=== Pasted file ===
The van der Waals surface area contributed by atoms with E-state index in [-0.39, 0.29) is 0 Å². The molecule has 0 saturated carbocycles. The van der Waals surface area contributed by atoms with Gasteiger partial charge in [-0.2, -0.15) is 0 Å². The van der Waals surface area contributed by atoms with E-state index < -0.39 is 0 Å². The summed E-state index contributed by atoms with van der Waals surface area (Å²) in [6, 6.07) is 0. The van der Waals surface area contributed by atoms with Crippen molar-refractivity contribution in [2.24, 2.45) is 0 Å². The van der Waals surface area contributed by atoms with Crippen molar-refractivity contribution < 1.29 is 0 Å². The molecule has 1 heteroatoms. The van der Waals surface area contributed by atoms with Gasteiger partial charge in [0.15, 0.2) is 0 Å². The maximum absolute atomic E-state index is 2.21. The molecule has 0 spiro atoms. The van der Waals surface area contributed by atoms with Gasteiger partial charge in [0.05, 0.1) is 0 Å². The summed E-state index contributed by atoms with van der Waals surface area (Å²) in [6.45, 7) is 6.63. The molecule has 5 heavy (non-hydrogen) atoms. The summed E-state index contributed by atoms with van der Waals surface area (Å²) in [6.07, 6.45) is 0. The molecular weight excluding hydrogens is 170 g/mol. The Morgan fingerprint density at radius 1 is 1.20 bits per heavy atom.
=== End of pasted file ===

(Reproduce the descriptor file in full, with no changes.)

The van der Waals surface area contributed by atoms with E-state index in [-0.39, 0.29) is 0 Å². The molecule has 0 saturated carbocycles. The van der Waals surface area contributed by atoms with Gasteiger partial charge in [-0.2, -0.15) is 0 Å². The van der Waals surface area contributed by atoms with E-state index < -0.39 is 0 Å². The summed E-state index contributed by atoms with van der Waals surface area (Å²) in [6, 6.07) is 0. The van der Waals surface area contributed by atoms with Crippen molar-refractivity contribution in [2.24, 2.45) is 0 Å². The van der Waals surface area contributed by atoms with Crippen molar-refractivity contribution < 1.29 is 0 Å². The molecule has 1 heteroatoms. The van der Waals surface area contributed by atoms with Gasteiger partial charge in [0.15, 0.2) is 0 Å². The maximum absolute atomic E-state index is 2.21. The molecule has 0 spiro atoms. The van der Waals surface area contributed by atoms with Gasteiger partial charge in [0.05, 0.1) is 0 Å². The summed E-state index contributed by atoms with van der Waals surface area (Å²) in [6.45, 7) is 6.63. The molecule has 5 heavy (non-hydrogen) atoms. The summed E-state index contributed by atoms with van der Waals surface area (Å²) in [6.07, 6.45) is 0. The molecular weight excluding hydrogens is 170 g/mol. The Morgan fingerprint density at radius 1 is 1.20 bits per heavy atom.